After the end of Second World War, the Central Advisory Board of Education (CABE) in India published a comprehensive report on the “Post-War Educational Development in India” in the country. It is also known as Sargent Plan after John Sargent, the then Educational Advisor to the Government of India. Surprisingly, the report was not known after its chairman (Sir Jogindra Singh), but after one of the Committee members – John Sargent. Sargent Plan was one of the most comprehensive schemes of education ever proposed by the British Government after the Despatch of 1854.
This was the first systematic and national level attempt to review the problems of education as a whole. It aimed to create in India, in a period of not less than forty years, the same standard of educational attainments as had already been admitted in England. Critics saw it as the British attempt to counter the efforts of Indian leaders to evolve a National System of Education (such as the Wardha Scheme).
- Pre-primary education for 3-6 years age group; free, universal and compulsory elementary education for 6-11 years age group; high school education for 11-17 years age group for selected children, and a university course of 3 years after higher secondary; high schools to be of two types (i) academic and (ii) technical and vocational.
- Adequate technical, commercial and arts education with different curricula.
- Abolition of intermediate course.
- Development of adult education and Liquidation of adult illiteracy in 20 years.
- Stress on teachers’ training, physical education, education for the physically and mentally handicapped.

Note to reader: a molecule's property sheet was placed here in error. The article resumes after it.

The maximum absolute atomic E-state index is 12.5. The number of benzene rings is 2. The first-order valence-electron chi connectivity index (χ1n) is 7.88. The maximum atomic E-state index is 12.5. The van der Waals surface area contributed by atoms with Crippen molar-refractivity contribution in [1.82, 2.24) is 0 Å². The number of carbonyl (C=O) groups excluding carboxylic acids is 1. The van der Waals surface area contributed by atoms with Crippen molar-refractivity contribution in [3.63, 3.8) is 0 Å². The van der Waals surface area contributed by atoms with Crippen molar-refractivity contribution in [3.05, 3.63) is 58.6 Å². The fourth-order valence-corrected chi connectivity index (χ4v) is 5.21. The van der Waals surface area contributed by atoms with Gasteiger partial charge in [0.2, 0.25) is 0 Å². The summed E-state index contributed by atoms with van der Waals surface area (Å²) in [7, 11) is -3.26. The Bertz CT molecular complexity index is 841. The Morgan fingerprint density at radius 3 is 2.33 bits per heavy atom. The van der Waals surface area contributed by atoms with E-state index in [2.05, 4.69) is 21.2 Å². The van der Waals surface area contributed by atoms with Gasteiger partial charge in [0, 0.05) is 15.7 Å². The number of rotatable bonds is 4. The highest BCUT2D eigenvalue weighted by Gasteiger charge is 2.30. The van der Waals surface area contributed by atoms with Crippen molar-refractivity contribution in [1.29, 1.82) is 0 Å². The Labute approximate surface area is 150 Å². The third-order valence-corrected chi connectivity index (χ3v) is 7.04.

Although a bold and comprehensive scheme, it proposed no methodology for implementation. It is interesting to note that the Sargent Plan commented that
“a system of universal, compulsory and free education for all boys and girls between the ages of six and fourteen should be introduced as speedily as possible though in view of the practical difficulty of recruiting the requisite supply, of trained teachers it may not be possible to complete it in less than forty years.”
As the freedom movement was at its full swing those days, things stayed standstill.
The Kher Committee, 1948
Soon after the independence, the problem of evolving a national system of education came up for debate. The policies recommended by the Sargent Report appeared sound and acceptable. Thus, a special committee under the Chairmanship of B.G. Kher, the then Chief Minister of Bombay, was set up to further explore the proposals of the Sargent Plan. In its report, the committee accepted the program of universal, compulsory and free basic education as proposed in the Sargent report but reduced the time span from 40 (1944-84) to 16 years (1944-60).
It was this recommendation that formed the basis of Article 45 of the Directive Principles of the Indian Constitution enjoining that the “State shall endeavor to provide within a period of ten years from the commencement of this Constitution for free and compulsory education for all children until they complete the age of 14 years.” Ever since, efforts were being made to fulfill the provision of free and compulsory education for all Indian children through successive five-year plans and a host of Central and State Governments’ sponsored program. It finally culminated in the passage of the Right to Education Act, 2009.